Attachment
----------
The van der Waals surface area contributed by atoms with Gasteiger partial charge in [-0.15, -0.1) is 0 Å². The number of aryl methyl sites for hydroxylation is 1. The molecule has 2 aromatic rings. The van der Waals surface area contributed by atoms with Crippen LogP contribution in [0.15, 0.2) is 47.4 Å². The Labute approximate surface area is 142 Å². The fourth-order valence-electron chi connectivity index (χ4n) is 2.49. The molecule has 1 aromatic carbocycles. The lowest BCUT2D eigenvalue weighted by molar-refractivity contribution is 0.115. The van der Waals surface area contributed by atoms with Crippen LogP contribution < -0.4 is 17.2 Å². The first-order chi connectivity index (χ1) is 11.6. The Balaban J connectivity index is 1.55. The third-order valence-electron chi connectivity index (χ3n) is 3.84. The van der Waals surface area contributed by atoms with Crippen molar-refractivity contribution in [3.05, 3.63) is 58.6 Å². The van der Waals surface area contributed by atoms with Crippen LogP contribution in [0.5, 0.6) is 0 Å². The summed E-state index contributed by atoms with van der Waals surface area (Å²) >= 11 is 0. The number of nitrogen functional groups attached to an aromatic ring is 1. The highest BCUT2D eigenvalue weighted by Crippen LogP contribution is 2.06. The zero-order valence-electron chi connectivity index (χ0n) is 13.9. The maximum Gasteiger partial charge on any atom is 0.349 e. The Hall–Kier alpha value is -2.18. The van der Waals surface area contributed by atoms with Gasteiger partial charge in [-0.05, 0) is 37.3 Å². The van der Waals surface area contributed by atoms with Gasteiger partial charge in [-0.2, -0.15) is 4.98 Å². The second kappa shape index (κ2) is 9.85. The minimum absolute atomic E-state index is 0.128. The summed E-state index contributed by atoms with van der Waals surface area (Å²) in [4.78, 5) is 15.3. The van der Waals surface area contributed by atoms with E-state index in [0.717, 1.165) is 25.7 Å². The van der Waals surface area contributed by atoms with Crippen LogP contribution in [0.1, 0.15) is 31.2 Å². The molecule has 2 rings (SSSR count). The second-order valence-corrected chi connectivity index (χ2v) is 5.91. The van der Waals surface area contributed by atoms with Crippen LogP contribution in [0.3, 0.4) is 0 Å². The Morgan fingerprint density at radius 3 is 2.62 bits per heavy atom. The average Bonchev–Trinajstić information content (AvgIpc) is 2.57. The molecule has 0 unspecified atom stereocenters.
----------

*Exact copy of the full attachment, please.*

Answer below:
The van der Waals surface area contributed by atoms with Gasteiger partial charge in [-0.15, -0.1) is 0 Å². The number of aryl methyl sites for hydroxylation is 1. The molecule has 2 aromatic rings. The van der Waals surface area contributed by atoms with Crippen LogP contribution in [0.15, 0.2) is 47.4 Å². The Labute approximate surface area is 142 Å². The fourth-order valence-electron chi connectivity index (χ4n) is 2.49. The molecule has 1 aromatic carbocycles. The lowest BCUT2D eigenvalue weighted by molar-refractivity contribution is 0.115. The van der Waals surface area contributed by atoms with Crippen LogP contribution < -0.4 is 17.2 Å². The first-order chi connectivity index (χ1) is 11.6. The Balaban J connectivity index is 1.55. The third-order valence-electron chi connectivity index (χ3n) is 3.84. The van der Waals surface area contributed by atoms with Crippen molar-refractivity contribution in [3.05, 3.63) is 58.6 Å². The van der Waals surface area contributed by atoms with Crippen LogP contribution in [0.5, 0.6) is 0 Å². The summed E-state index contributed by atoms with van der Waals surface area (Å²) >= 11 is 0. The number of nitrogen functional groups attached to an aromatic ring is 1. The highest BCUT2D eigenvalue weighted by Crippen LogP contribution is 2.06. The zero-order valence-electron chi connectivity index (χ0n) is 13.9. The maximum Gasteiger partial charge on any atom is 0.349 e. The Hall–Kier alpha value is -2.18. The van der Waals surface area contributed by atoms with Gasteiger partial charge in [-0.05, 0) is 37.3 Å². The van der Waals surface area contributed by atoms with Gasteiger partial charge in [-0.2, -0.15) is 4.98 Å². The second kappa shape index (κ2) is 9.85. The minimum absolute atomic E-state index is 0.128. The summed E-state index contributed by atoms with van der Waals surface area (Å²) in [4.78, 5) is 15.3. The van der Waals surface area contributed by atoms with E-state index in [0.717, 1.165) is 25.7 Å². The van der Waals surface area contributed by atoms with Crippen LogP contribution in [0.1, 0.15) is 31.2 Å². The molecule has 2 rings (SSSR count). The second-order valence-corrected chi connectivity index (χ2v) is 5.91. The van der Waals surface area contributed by atoms with Crippen LogP contribution in [0.3, 0.4) is 0 Å². The Morgan fingerprint density at radius 3 is 2.62 bits per heavy atom. The average Bonchev–Trinajstić information content (AvgIpc) is 2.57. The molecule has 0 unspecified atom stereocenters.